Learn the highway code

Before you embark on your bike ride, it’s crucial that you teach your children basic road safety… and that you brush up on the highway code! That way, you know what’s expected of you as cyclists, helping to keep the whole family safe on the roads.

Children may know they should never run a red light, and that they must indicate when they’re turning a corner… but did they know that at night, their bike must have a fully functioning white front light and rear red light? And that their bike must be fitted with a red rear reflector? Did you know that? If not, don’t worry; you can brush up on your own knowledge of the highway code for cyclists here.

Another important rule to remember when cycling as a family is that you’re not supposed to ride on pavements (except children under ten), unless otherwise specified. If your next family bike ride incorporates paths, then make your children aware that they shouldn’t cycle too fast, or dart in between pedestrians.

Teaching basic road safety to your children will not only keep you and your family safe, but it will also help to keep everyone else around you safe too.

Always wear a helmet

One of the most important measures you can take to stay safe whilst cycling is to wear protective clothing. That means as parents, it’s time to lead by example!

Wearing a helmet reduces the risk of serious head injuries by nearly 70%, so you should all wear one when cycling.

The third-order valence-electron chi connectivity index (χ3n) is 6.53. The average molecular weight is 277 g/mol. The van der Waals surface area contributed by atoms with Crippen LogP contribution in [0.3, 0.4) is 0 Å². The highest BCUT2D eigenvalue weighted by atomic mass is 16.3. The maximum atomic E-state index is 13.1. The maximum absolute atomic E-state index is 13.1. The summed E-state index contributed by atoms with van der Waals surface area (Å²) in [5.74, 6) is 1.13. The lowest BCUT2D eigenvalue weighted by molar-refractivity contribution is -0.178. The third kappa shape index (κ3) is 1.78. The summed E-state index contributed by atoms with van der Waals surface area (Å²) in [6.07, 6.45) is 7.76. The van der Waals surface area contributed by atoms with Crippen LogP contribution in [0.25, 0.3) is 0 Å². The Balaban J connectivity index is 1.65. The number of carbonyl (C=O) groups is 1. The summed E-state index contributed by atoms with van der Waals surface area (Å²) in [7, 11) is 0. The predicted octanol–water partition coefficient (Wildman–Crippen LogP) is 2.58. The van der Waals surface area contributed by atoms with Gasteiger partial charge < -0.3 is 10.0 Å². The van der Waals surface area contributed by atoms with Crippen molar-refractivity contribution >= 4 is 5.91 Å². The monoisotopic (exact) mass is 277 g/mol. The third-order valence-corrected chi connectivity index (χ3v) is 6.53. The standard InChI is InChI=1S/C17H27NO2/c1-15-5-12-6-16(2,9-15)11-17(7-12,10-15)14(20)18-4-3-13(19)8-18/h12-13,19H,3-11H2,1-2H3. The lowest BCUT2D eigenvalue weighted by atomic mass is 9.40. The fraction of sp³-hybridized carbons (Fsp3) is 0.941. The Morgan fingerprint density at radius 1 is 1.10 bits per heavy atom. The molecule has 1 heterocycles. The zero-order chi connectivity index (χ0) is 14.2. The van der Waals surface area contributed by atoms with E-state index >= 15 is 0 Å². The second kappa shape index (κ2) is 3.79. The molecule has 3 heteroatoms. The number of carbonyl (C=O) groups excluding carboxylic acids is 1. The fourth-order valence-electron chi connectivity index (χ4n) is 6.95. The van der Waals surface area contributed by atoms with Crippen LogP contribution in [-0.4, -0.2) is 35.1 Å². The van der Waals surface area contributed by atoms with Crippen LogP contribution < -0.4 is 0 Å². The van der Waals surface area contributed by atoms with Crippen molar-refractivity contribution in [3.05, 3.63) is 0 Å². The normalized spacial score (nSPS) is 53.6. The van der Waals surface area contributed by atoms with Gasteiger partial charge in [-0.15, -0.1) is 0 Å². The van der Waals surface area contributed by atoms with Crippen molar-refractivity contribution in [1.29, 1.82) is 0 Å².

For adults, old helmets lying around will probably fit correctly, but growing kids may need a new helmet before they hit the roads.

To find the right size helmet for your child, start by measuring their head circumference (helmets come in cm sizes, so you’ll need an idea of what size they may be). The right size helmet will sit level on your child’s head, with an inch gap between their eyebrows and the helmet. The straps need to sit firm when buckled up, but not be too tight or loose. Need some more help choosing the right helmet size? Read our guide on how to fit your child’s bike helmet.

Other items to consider are knee and elbow pads (particularly if your children are fairly new to cycling), and reflective clothing if you think you may be cycling in the dark.

Ultimately, whilst the law doesn’t state you should wear a helmet when cycling, they can help to prevent serious injuries and we would always recommend you wear one.

Girl with helmet

Ensure you’re road-ready

Before you and your family begin your bike ride, check that all of your bikes are road-ready using the handy checklist below courtesy of GOOD magazine. Or, if your trusty steed is a bit worse for wear, you can always take a look at something new. After all, you don’t want to cause an accident that could have easily been avoided.

Check your tyres are inflated properly, and your breaks work correctly. Growing children may also need their seat adjusting. Generally speaking, when your child is sitting on their bike, their feet should just brush the floor. Less confident cyclists may prefer to be able to rest the balls of their feet on the floor, so that they can make an emergency stop if needed.

Infographic showing a checklist for bikes

Ride at the back

When you’re cycling as as a family, ride behind your children so that you can see them at all times. If there’s another adult with you, then ask them to ride at the front so that they can look out for any potential problems up ahead, whilst your children are safely in between the two of you.

Cycling is a great family-fun activity. By taking these precautions, you can help your family to stay safe whilst riding on the roads this summer.

Parents riding bikes behind their kid